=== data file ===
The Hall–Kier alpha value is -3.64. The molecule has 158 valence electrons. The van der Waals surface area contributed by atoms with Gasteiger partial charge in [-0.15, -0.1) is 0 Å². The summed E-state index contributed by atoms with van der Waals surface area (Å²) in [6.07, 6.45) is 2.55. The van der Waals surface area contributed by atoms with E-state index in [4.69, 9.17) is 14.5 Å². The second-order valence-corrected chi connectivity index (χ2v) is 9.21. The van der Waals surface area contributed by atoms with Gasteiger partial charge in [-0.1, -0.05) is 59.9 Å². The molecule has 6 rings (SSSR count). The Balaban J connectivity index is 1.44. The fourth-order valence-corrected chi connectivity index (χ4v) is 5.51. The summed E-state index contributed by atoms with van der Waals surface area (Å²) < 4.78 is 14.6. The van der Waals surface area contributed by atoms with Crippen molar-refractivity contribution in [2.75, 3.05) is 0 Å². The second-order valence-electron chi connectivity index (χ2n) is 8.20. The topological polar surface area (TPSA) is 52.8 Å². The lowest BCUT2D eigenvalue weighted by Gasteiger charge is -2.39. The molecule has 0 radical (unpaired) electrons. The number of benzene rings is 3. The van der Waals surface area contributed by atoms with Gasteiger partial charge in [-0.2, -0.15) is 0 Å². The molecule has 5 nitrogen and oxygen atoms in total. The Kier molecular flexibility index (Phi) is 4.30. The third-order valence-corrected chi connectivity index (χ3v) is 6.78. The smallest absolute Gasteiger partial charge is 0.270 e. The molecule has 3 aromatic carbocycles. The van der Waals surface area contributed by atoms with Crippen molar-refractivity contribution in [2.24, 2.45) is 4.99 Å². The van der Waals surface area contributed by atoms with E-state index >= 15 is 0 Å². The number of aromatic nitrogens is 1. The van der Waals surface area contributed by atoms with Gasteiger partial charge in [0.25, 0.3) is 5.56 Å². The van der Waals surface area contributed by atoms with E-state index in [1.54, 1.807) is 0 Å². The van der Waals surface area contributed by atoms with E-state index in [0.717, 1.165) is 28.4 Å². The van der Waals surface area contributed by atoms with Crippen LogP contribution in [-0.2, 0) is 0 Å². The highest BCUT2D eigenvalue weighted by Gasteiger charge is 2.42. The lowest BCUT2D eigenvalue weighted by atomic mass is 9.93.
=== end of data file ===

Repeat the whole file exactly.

The Hall–Kier alpha value is -3.64. The molecule has 158 valence electrons. The van der Waals surface area contributed by atoms with Gasteiger partial charge in [-0.15, -0.1) is 0 Å². The summed E-state index contributed by atoms with van der Waals surface area (Å²) in [6.07, 6.45) is 2.55. The van der Waals surface area contributed by atoms with E-state index in [4.69, 9.17) is 14.5 Å². The second-order valence-corrected chi connectivity index (χ2v) is 9.21. The van der Waals surface area contributed by atoms with Gasteiger partial charge in [-0.1, -0.05) is 59.9 Å². The molecule has 6 rings (SSSR count). The Balaban J connectivity index is 1.44. The fourth-order valence-corrected chi connectivity index (χ4v) is 5.51. The summed E-state index contributed by atoms with van der Waals surface area (Å²) < 4.78 is 14.6. The van der Waals surface area contributed by atoms with Crippen molar-refractivity contribution in [2.75, 3.05) is 0 Å². The second-order valence-electron chi connectivity index (χ2n) is 8.20. The topological polar surface area (TPSA) is 52.8 Å². The lowest BCUT2D eigenvalue weighted by Gasteiger charge is -2.39. The molecule has 0 radical (unpaired) electrons. The number of benzene rings is 3. The van der Waals surface area contributed by atoms with Gasteiger partial charge in [-0.2, -0.15) is 0 Å². The molecule has 5 nitrogen and oxygen atoms in total. The Kier molecular flexibility index (Phi) is 4.30. The third-order valence-corrected chi connectivity index (χ3v) is 6.78. The smallest absolute Gasteiger partial charge is 0.270 e. The molecule has 3 aromatic carbocycles. The van der Waals surface area contributed by atoms with Crippen molar-refractivity contribution in [2.24, 2.45) is 4.99 Å². The van der Waals surface area contributed by atoms with E-state index >= 15 is 0 Å². The number of aromatic nitrogens is 1. The van der Waals surface area contributed by atoms with Gasteiger partial charge in [0.25, 0.3) is 5.56 Å². The van der Waals surface area contributed by atoms with E-state index in [1.54, 1.807) is 0 Å². The van der Waals surface area contributed by atoms with E-state index in [0.717, 1.165) is 28.4 Å². The van der Waals surface area contributed by atoms with Crippen LogP contribution in [-0.2, 0) is 0 Å². The highest BCUT2D eigenvalue weighted by Gasteiger charge is 2.42. The lowest BCUT2D eigenvalue weighted by atomic mass is 9.93.